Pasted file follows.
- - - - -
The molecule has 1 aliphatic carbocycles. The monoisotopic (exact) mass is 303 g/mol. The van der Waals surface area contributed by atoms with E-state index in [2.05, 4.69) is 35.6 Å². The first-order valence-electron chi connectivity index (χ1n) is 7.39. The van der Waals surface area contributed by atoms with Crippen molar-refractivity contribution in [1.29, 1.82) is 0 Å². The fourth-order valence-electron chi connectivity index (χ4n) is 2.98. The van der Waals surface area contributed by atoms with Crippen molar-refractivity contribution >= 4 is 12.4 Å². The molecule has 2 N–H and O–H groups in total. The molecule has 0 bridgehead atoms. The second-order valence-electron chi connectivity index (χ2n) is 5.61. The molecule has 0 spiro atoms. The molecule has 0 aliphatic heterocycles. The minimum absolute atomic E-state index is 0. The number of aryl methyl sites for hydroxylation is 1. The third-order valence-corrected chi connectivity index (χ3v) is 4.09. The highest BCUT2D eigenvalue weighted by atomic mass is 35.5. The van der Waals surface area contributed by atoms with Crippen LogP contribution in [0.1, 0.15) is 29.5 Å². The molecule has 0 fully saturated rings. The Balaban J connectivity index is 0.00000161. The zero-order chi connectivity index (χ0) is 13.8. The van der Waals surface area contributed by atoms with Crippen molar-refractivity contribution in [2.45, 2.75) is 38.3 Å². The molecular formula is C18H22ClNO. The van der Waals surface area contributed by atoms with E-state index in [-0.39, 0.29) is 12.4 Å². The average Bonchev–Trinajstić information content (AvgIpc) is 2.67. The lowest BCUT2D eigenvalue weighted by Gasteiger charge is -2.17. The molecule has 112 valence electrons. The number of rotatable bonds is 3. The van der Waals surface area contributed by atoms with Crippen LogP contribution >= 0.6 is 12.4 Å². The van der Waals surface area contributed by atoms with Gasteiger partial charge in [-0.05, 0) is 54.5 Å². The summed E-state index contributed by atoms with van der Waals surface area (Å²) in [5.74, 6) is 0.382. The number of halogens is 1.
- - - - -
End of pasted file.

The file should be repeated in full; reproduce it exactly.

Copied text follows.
The molecule has 1 aliphatic carbocycles. The monoisotopic (exact) mass is 303 g/mol. The van der Waals surface area contributed by atoms with E-state index in [2.05, 4.69) is 35.6 Å². The first-order valence-electron chi connectivity index (χ1n) is 7.39. The van der Waals surface area contributed by atoms with Crippen molar-refractivity contribution in [1.29, 1.82) is 0 Å². The fourth-order valence-electron chi connectivity index (χ4n) is 2.98. The van der Waals surface area contributed by atoms with Crippen molar-refractivity contribution >= 4 is 12.4 Å². The molecule has 2 N–H and O–H groups in total. The molecule has 0 bridgehead atoms. The second-order valence-electron chi connectivity index (χ2n) is 5.61. The molecule has 0 spiro atoms. The molecule has 0 aliphatic heterocycles. The minimum absolute atomic E-state index is 0. The number of aryl methyl sites for hydroxylation is 1. The third-order valence-corrected chi connectivity index (χ3v) is 4.09. The highest BCUT2D eigenvalue weighted by atomic mass is 35.5. The van der Waals surface area contributed by atoms with Crippen LogP contribution in [0.1, 0.15) is 29.5 Å². The molecule has 0 fully saturated rings. The Balaban J connectivity index is 0.00000161. The zero-order chi connectivity index (χ0) is 13.8. The van der Waals surface area contributed by atoms with Crippen molar-refractivity contribution in [2.45, 2.75) is 38.3 Å². The molecular formula is C18H22ClNO. The van der Waals surface area contributed by atoms with E-state index in [-0.39, 0.29) is 12.4 Å². The average Bonchev–Trinajstić information content (AvgIpc) is 2.67. The lowest BCUT2D eigenvalue weighted by Gasteiger charge is -2.17. The molecule has 112 valence electrons. The number of rotatable bonds is 3. The van der Waals surface area contributed by atoms with Crippen LogP contribution >= 0.6 is 12.4 Å². The van der Waals surface area contributed by atoms with Gasteiger partial charge in [-0.05, 0) is 54.5 Å². The summed E-state index contributed by atoms with van der Waals surface area (Å²) in [5.74, 6) is 0.382. The number of halogens is 1.